Cultural and generational differences in how people describe their sexual orientation and gender identity make the wording on forms especially key to avoiding undercounts and overestimates of LGBTQ people, a working group formed by federal agencies during the Obama administration found.

A census check box for people with Middle Eastern or North African roots

Another Biden campaign proposal is creating a new category on census forms for people of Middle Eastern or North African (MENA) descent, including Arab Americans.

A person with "origins in any of the original peoples of Europe, the Middle East, or North Africa" is officially categorized as white in data about race and ethnicity released by the Census Bureau and other federal agencies, according to the U.S. government's current standards.

Some advocates for MENA groups in the U.S., however, have long pushed for a check box of their own on census forms.

In a report about research on collecting race and ethnicity information, Census Bureau researchers wrote that in 2010, focus group participants with Middle Eastern or North African roots "often did not know how to respond and/or felt excluded" when presented with the current census racial categories, which are set by the White House Office of Management and Budget.

Including the terms "Lebanese" and "Egyptian" as examples under the white racial category — as they were on this year's census form — was seen as "wrong or incorrect" by the focus group members.

During the Obama administration, the bureau recommended creating a separate response option for "Middle Eastern or North African" on the 2020 census form as part of a broader overhaul of the questions about race and Hispanic origin. The change would have likely produced more accurate data about people with MENA origins, while shrinking the share of people checking the "White" or "Some other race" box on the census, the bureau's testing in 2015 suggests.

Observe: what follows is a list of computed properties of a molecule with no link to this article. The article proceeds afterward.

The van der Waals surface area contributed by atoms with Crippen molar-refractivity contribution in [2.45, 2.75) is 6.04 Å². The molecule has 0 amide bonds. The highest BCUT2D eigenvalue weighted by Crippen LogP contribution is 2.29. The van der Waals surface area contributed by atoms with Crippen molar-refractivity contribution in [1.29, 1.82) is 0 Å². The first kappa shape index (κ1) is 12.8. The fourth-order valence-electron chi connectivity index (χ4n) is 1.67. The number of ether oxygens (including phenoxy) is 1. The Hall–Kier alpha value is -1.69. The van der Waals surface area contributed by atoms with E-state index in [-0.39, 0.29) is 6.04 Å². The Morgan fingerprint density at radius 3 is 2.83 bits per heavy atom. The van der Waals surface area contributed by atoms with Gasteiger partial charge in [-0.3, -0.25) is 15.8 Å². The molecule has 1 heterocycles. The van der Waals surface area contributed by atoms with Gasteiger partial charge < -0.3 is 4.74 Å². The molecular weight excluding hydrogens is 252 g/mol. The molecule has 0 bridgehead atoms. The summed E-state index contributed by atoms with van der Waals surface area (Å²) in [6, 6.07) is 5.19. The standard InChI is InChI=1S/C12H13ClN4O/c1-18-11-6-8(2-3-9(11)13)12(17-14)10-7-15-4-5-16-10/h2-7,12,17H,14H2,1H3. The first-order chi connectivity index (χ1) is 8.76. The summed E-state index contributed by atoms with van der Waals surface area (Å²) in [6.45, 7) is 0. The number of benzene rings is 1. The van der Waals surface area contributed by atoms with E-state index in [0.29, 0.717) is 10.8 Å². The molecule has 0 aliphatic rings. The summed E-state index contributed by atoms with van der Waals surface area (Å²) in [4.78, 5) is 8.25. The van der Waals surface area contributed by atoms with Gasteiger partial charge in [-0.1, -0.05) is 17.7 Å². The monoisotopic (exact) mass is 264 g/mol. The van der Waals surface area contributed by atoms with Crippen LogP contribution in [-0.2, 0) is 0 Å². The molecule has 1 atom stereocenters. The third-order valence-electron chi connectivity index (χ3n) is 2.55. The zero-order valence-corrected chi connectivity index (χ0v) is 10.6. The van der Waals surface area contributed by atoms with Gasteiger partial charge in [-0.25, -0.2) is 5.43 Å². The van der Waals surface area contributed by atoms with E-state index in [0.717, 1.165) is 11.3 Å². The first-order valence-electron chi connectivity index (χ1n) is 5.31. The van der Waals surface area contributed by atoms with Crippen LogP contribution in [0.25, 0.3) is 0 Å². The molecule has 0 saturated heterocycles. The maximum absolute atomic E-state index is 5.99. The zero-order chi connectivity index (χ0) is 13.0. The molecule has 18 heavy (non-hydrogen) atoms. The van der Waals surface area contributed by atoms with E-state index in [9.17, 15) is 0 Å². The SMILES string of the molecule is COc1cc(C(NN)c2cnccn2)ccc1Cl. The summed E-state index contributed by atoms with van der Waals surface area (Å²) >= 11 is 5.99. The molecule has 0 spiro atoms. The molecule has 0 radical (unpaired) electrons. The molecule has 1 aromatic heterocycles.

Director, we need to get it right because I'm not white.

But the efforts to create a MENA category stopped in 2018 under the Trump administration. After decades of waiting for the addition, the move was bittersweet for some longtime advocates who were worried about how the rollout could have been perceived in the wake of Trump issuing travel bans that targeted people from Muslim-majority countries in the Middle East and North Africa such as Iran, Libya, Syria and Yemen.

Still, earlier this year, that decision prompted an awkward exchange between Census Bureau Director Steven Dillingham, a Trump appointee who joined the bureau in 2019, and Rep. Rashida Tlaib, a Democrat from Michigan whose parents are Palestinian immigrants to the U.S.

"Dr. Dillingham, do I look white to you?" Tlaib asked in February during a House Oversight and Reform Committee hearing on the census.

"Congresswoman, I think that if you tell me what you identify with," Dillingham replied, "I think I would respect that."

Tlaib went on to describe how the decision to not move forward with a MENA category for the 2020 census will make people living in the U.S. who identify as Middle Eastern or North African "invisible" for the next 10 years when new census data are used to distribute federal funding, conduct health research and determine what kind of language assistance communities need.

"Director," Tlaib pushed back, "we need to get it right because I'm not white."

Getting a MENA category right on the census will require the bureau to work through how to represent the diversity among people with origins in regions that have no universally agreed-upon borders.

Among the suggestions the bureau has received so far are to highlight "Kurdish" as an example of a transnational group and to include "Israeli" as an example to encourage people born in Israel or with Israeli ancestry to identify with the category on the form.

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Hansi Lo Wang (he/him) is a national correspondent for NPR reporting on the people, power and money behind the U.S. census.